Why I Left Mashable

A year and four months ago, I was delighted to accept an offer of work from my good friends at Mashable. Today, I announce with some sadness that I have put in my last day at that publication.

In the time I worked there, Mashable experienced growth that was beyond anything I’d ever seen at any other company. Growth in staff, growth in influence, growth in pageviews — the organization is shaping up to be a contender in media, not just in niche tech blogging.

During the course of this growth, I never ceased to acknowledge what a unique opportunity the job was. We had access to tech luminaries as well as genuine celebrities in the world of mainstream entertainment, and it felt good to be part of an organization with that kind of recognition. (Case in point: Sir Mix-A-Lot follows me on Twitter now, and it’s not just because he likes my big butt. You can’t tell me you’re not a wee bit jealous.)

In addition to being part of the world’s largest independent blog (and all the access, invitations, and freebies that entailed), I was also allowed and encouraged to do some great work during my tenure there. I am very, very proud of some of the pieces I wrote at Mashable (I’ll include a few of them below), and I also had some excellent mentorship, particularly over the past few months from Chris Taylor, the San Francisco bureau chief.

However, I was beginning to kick against the pricks, so to speak, about some of the directions Mashable was taking. The posts that have made Mashable the powerhouse it is have been by turns in-depth/insightful and popular/timely. Perhaps because I’m a lifelong cultural contrarian (and certainly because I loved the company enough to want to make substantive positive contributions to its overall tone and character) I was becoming more and more cynical about latter category, regardless of the fact that a large portion of Mashable’s audience very much wanted to read those posts — the celebrity news, the infographics, the current events coverage, et cetera.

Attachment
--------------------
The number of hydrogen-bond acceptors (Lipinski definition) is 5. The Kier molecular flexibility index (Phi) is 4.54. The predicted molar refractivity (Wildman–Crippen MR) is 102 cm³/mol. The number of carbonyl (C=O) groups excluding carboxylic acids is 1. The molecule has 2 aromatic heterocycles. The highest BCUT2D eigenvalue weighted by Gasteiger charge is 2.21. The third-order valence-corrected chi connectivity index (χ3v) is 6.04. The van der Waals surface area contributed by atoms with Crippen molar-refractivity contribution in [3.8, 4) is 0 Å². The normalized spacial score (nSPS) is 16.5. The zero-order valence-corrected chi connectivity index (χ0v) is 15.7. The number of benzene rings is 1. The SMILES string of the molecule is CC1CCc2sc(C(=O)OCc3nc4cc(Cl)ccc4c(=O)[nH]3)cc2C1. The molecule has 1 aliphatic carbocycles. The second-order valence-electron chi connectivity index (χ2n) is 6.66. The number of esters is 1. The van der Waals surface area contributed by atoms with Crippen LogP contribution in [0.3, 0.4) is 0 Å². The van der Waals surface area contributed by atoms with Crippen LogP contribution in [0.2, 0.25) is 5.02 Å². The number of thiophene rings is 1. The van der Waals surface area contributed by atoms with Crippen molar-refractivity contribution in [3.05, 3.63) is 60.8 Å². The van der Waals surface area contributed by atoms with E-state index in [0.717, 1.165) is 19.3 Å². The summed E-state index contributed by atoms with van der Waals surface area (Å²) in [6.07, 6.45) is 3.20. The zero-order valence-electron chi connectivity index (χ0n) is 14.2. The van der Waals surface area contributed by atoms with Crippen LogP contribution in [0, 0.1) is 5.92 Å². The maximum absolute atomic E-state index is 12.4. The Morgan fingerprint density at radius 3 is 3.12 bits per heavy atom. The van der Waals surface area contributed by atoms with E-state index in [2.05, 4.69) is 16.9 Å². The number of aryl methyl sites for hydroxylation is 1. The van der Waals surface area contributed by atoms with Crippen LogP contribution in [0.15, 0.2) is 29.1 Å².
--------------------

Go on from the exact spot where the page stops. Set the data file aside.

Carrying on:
But it’s not my place to decide what Mashable is or what it should be. It’s not my place to criticize or cultivate the publication’s audience. And in my role there, it was not up to me to decide what was newsworthy and what was not. Mashable in its current state is a fine and fascinating publication, and it’s staffed by some of the best (and fastest) reporters I’ve worked with. The managing editors and executives have a powerful vision for what the organization is going to become, and if I wasn’t going to wholeheartedly support that vision, I needed to get myself out of the way and let Mashable be what it would.

So, precluding any (more) stunning displays of arrogance or mutiny and because I truly do love the company and the people that constitute it, I got myself out of the way.

I will miss my friends there, our inside jokes, and the experience of working as a finely tuned machine in high gear during times of breaking news. And as a Mash alum, I will always wish all my colleagues there the huge success they have without question worked so hard to earn. As we all follow the rise of Mashable’s star, I do so with particular respect and admiration, having been on the inside and seen firsthand what those extraordinarily bright and self-aware bloggers can accomplish.

If you’re the praying type, I urge you to join me in praying for the continued growth and success of Mashable, especially its San Francisco office, and for the health and happiness of Pete Cashmore, one of the youngest and brightest CEOs I’ve ever had the pleasure of serving.

If you’re the blogging type, I urge you to apply for my job. The SF bureau could use a few good journos, and I know the aforementioned Mr. Taylor to be a most excellent boss — best I’ve ever had, in fact.